Background: Vascular surgery procedural reimbursement depends on accurate procedural coding and documentation. Despite the critical importance of correct coding, there has been a paucity of research focused on the effect of direct physician involvement. We hypothesize that direct physician involvement in procedural coding will lead to improved coding accuracy, increased work relative value unit (wRVU) assignment, and increased physician reimbursement.
Methods: This prospective observational cohort study evaluated procedural coding accuracy of fistulograms at an academic medical institution (January-June 2014). All fistulograms were coded by institutional coders (traditional coding) and by a single vascular surgeon whose codes were verified by two institution coders (multidisciplinary coding). The coding methods were compared, and differences were translated into revenue and wRVUs using the Medicare Physician Fee Schedule. Comparison between traditional and multidisciplinary coding was performed for three discrete study periods: baseline (period 1), after a coding education session for physicians and coders (period 2), and after a coding education session with implementation of an operative dictation template (period 3). The accuracy of surgeon operative dictations during each study period was also assessed. An external validation at a second academic institution was performed during period 1 to assess and compare coding accuracy.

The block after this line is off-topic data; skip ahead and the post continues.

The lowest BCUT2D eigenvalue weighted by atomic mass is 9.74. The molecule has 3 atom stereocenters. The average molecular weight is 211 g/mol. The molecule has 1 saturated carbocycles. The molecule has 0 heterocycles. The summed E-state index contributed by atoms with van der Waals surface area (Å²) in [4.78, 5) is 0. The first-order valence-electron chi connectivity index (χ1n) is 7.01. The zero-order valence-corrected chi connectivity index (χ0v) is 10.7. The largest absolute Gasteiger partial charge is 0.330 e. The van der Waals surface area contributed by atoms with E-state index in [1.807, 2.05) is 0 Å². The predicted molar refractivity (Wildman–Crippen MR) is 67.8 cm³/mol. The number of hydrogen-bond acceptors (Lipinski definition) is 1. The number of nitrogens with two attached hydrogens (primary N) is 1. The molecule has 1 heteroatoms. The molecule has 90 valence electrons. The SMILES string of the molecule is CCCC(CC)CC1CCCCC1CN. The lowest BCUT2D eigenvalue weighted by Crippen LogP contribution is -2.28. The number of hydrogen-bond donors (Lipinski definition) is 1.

Results: During period 1, traditional coding resulted in a 4.4% (P = .004) loss in reimbursement and a 5.4% (P = .01) loss in wRVUs compared with multidisciplinary coding. During period 2, no significant difference was found between traditional and multidisciplinary coding in reimbursement (1.3% loss; P = .24) or wRVUs (1.8% loss; P = .20). During period 3, traditional coding yielded a higher overall reimbursement (1.3% gain; P = .26) than multidisciplinary coding. This increase, however, was due to errors by institution coders, with six inappropriately used codes resulting in a higher overall reimbursement that was subsequently corrected. Assessment of physician documentation showed improvement, with decreased documentation errors at each period (11% vs 3.1% vs 0.6%; P = .02). Overall, between period 1 and period 3, multidisciplinary coding resulted in a significant increase in additional reimbursement ($17.63 per procedure; P = .004) and wRVUs (0.50 per procedure; P = .01). External validation at a second academic institution was performed to assess coding accuracy during period 1. Similar to institution 1, traditional coding revealed an 11% loss in reimbursement ($13,178 vs $14,630; P = .007) and a 12% loss in wRVU (293 vs 329; P = .01) compared with multidisciplinary coding.
Conclusions: Physician involvement in the coding of endovascular procedures leads to improved procedural coding accuracy, increased wRVU assignments, and increased physician reimbursement.
Copyright © 2016 Society for Vascular Surgery. Published by Elsevier Inc. All rights reserved.